DBMS – Collection of interrelated data and a set of programs to access those data.
Data Abstraction – Abstraction are the methods (levels) to simplify users’ interactions with the database system by hiding the complexities of actual data storage and access methodologies. There are three levels of Data Abstraction.
- Physical Level – The lowest level of abstraction describing how the data is actually stored. (example – file structure, data block structure, storing of values in those blocks etc.)
- Logical Level – The next higher level of abstraction describing what data are stored in the database and what relationships exist among those data. (example – Tables, their columns, relationship between tables etc.)
- View Level – The highest level of abstraction describing only part of the entire database and may consist of objects to provide the data to the user for interaction / interface. (example – views, synonyms, programs showing only account information of customers to a teller in a bank etc.)
Instance – Databases change over time as information is inserted or deleted or processed. The cache of information fetched from the database for carrying out these tasks at a particular moment is called an instance of the database.
Schema – The overall design of the database is called as database schema. (example – set of tables and related objects ). Schemas with reference to the physical level of abstraction may be called as Physical Schema. Schemas with reference to the logical level of abstraction may be called as Logical Schema. A database may also have several schemas at the view level abstraction sometimes called as subschemas.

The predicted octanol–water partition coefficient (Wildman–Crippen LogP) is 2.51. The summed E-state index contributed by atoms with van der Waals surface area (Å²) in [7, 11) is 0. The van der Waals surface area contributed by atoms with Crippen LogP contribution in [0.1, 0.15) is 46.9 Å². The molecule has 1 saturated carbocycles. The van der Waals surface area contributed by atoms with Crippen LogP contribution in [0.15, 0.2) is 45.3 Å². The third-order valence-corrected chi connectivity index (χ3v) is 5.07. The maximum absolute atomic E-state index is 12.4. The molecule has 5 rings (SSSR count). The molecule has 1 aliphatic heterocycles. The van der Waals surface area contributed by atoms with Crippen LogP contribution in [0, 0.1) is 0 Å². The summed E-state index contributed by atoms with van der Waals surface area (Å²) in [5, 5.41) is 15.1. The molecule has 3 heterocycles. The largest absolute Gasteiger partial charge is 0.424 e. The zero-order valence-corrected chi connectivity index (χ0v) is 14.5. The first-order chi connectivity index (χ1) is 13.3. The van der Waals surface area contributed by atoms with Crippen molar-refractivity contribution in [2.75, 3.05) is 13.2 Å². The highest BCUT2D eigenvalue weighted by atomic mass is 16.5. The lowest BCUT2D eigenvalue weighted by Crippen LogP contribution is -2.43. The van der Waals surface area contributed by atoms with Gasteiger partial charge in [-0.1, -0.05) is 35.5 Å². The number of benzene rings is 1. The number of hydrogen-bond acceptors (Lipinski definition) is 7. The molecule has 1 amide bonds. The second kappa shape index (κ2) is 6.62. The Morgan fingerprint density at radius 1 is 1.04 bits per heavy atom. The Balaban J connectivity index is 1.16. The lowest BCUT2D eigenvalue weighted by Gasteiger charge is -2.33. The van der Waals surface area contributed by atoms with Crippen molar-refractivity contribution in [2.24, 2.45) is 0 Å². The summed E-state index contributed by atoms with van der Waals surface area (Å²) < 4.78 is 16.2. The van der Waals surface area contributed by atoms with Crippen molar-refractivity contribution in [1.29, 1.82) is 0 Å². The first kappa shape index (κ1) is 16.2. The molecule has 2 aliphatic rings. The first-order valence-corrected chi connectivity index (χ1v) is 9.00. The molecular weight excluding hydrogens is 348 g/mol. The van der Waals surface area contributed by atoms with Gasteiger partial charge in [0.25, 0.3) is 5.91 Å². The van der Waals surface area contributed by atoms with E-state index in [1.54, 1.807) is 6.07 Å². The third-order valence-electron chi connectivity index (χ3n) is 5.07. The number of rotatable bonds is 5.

Data Models – Conceptual tools for describing data, data relationships, data semantics and consistency constraints. A data model provides a way to describe the design of the database at the physical, logical and view level. It provides the means to exchange ideas of database structure between the developers and users of the database in the initial design stage. There are four data models –
- Relational Model – Relational model uses a collection of table to represent both data and relationships among those data. Most widely used model complying to most of currently available database systems.
- E – R model – The entity relationship data model is based on a perception of real world that consists of a collection of basic objects called entities and of relationships among those objects. An entity is a “thing” or “object” or an “idea” in the real world that is distinguishable from other objects.
- Object Based Data Model – This is an extension to the E-R model with notions of encapsulation, methods and object identity. This is an object oriented concept implemented in relational model.
- Semi-structured Data Model – Permits the use of tags as delimitation for data for example XML. The model is convenient when information is exchanged with external parties.
- Network Model – Data in network model are represented by collection of records and relationships among data are represented by links which can be viewed as pointers. The records in the database are organized as collections of arbitrary graphs.
- Hierarchical Model – Similar to network model in the sense that data and relationships among the data are represented by records and links with the difference that records are organized as collections of trees.
Data Independence – Data independence is the name given to ability to modify the schema without having any impact on the applications/programs which access the data. Two level of data independence –
- Physical data independence – ability to modify the physical schema without causing the application programs to be rewritten.
- Logical data independence – ability to modify the logical schema without causing impact on the application. However since the applications normally refer to the logical structures of the database, the logical data independence is difficult to achieve without the use of view level abstraction. However 100% independence is still not possible.